What parents need to know
Parents Need to Know
Parents need to know that this coming-of-age classic features a lot of mature material including an abortion, repressed memories of sexual abuse, and men having sex with one another (sometimes anonymously). Characters, including the teen narrator, drink, smoke, and use drugs. Even so, it has become a classic of sorts because of its tender coming-of-age story that's easy to compare to The Catcher in the Rye. Parents who are concerned about the mature material may want to consider reading it along with their kids.
What's the story?
After his friend commits suicide, smart misfit Charlie is trying to learn to "participate" in life. He befriends a group of interesting older kids who introduce him to partying, but also respect his sensitivity. In letters that Charlie writes to an anonymous stranger, he talks about his family, his friends, and his complicated, often overwhelming, feelings about growing up. Eventually, his longtime crush tells him that he "can't just sit there and put everybody's life ahead of yours and think that counts as love" and he slowly learns to be present in his life.
Is it any good?
Teens who love The Catcher in the Rye will find this to be an excellent sequel of sorts. Charlie shares Holden's overwhelming sensitivity -- and struggles with psychological issues -- and readers will find themselves quickly feeling sorry for the protagonist and worrying about him throughout his transformative journey. There's lots of mature content here, from sexual material to Charlie's repressed memories of being abused; parents may want to read along with their teens so they can help them with any questions. Alternately, Simon & Schuster has a reading guide that can help them think through some of the plot points and deeper issues.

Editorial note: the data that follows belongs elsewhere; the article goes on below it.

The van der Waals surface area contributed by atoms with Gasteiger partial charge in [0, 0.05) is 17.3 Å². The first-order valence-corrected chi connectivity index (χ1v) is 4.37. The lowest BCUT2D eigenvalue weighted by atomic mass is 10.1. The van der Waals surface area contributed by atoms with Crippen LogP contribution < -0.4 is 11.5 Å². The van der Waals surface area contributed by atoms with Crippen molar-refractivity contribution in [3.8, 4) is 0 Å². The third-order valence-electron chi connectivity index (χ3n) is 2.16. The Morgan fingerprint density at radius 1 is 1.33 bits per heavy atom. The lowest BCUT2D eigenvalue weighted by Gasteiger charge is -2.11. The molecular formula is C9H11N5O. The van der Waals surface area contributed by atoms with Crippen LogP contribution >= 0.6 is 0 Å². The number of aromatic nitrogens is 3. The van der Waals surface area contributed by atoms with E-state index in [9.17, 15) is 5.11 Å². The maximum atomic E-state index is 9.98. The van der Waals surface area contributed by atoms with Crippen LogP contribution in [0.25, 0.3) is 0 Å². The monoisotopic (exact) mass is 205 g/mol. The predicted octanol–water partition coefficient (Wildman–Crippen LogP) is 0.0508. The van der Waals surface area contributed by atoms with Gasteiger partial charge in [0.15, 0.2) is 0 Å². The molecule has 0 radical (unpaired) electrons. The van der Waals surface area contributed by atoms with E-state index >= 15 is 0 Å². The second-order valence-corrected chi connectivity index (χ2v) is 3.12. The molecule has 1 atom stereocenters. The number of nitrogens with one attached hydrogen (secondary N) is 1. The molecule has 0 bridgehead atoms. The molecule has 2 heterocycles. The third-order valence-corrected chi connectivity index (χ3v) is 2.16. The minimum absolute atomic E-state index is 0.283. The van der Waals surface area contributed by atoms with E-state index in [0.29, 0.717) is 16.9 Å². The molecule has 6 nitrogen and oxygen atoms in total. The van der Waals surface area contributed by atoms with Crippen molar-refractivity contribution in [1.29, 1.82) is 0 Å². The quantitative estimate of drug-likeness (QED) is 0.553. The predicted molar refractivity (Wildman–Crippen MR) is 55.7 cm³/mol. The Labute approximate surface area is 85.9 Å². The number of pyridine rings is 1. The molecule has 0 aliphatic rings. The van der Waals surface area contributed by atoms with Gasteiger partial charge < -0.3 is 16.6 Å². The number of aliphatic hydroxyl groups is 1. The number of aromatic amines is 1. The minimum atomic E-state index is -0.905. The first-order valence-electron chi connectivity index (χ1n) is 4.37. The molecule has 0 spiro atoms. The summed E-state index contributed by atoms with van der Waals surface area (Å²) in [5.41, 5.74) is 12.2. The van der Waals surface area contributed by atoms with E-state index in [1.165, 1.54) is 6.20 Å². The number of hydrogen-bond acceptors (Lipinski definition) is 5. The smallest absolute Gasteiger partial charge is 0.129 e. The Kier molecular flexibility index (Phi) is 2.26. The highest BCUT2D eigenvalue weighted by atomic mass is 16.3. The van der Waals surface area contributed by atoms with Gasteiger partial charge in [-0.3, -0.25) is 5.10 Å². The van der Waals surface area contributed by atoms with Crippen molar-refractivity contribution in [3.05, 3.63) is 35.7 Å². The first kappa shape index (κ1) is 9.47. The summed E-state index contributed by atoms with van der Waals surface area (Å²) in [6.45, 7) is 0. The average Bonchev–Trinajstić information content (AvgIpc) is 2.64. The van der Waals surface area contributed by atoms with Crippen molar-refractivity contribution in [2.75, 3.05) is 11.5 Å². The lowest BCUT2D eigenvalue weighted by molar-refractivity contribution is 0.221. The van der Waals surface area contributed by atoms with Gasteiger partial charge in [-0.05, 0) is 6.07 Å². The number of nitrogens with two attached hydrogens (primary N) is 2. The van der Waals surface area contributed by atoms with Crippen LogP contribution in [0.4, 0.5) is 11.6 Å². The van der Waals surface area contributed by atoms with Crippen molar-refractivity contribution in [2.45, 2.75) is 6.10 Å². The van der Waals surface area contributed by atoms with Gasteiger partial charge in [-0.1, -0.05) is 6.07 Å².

Explore, discuss, enjoy
Families can talk about controversial books. The Perks of Being a Wallflower was the 10th most challenged book on the American Library Association's list of the 100 most banned or challenged books of 2000-2009. What makes it so controversial? Who should be able to make the decision about what you read or what's in your school or public library?
Teens and parents may want to compare and contrast this book with some of the other coming-of-age classics Charlie reads during his 10th grade year, including The Catcher in the Rye, To Kill a Mockingbird and A Separate Peace. Why did the author choose to include these books?